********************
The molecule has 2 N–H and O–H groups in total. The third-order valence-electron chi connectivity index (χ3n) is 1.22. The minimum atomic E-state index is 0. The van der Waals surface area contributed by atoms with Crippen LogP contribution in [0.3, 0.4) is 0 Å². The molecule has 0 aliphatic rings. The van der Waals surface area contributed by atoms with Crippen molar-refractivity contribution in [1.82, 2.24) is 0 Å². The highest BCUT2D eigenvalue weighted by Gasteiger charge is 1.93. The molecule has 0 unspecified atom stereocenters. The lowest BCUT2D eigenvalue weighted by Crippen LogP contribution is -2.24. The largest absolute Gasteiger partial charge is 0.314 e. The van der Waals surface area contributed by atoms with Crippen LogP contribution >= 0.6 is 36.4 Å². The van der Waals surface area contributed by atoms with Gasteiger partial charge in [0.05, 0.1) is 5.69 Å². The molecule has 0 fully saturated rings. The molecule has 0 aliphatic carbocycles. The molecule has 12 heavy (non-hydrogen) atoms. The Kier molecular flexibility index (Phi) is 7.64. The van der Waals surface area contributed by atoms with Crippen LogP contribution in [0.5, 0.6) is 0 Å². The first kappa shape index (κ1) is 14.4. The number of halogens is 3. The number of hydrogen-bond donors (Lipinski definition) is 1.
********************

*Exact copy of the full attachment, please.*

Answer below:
The molecule has 2 N–H and O–H groups in total. The third-order valence-electron chi connectivity index (χ3n) is 1.22. The minimum atomic E-state index is 0. The van der Waals surface area contributed by atoms with Crippen LogP contribution in [0.3, 0.4) is 0 Å². The molecule has 0 aliphatic rings. The van der Waals surface area contributed by atoms with Crippen molar-refractivity contribution in [1.82, 2.24) is 0 Å². The highest BCUT2D eigenvalue weighted by Gasteiger charge is 1.93. The molecule has 0 unspecified atom stereocenters. The lowest BCUT2D eigenvalue weighted by Crippen LogP contribution is -2.24. The largest absolute Gasteiger partial charge is 0.314 e. The van der Waals surface area contributed by atoms with Crippen LogP contribution >= 0.6 is 36.4 Å². The van der Waals surface area contributed by atoms with Gasteiger partial charge in [0.05, 0.1) is 5.69 Å². The molecule has 0 fully saturated rings. The molecule has 0 aliphatic carbocycles. The molecule has 12 heavy (non-hydrogen) atoms. The Kier molecular flexibility index (Phi) is 7.64. The van der Waals surface area contributed by atoms with Crippen LogP contribution in [0.5, 0.6) is 0 Å². The first kappa shape index (κ1) is 14.4. The number of halogens is 3. The number of hydrogen-bond donors (Lipinski definition) is 1.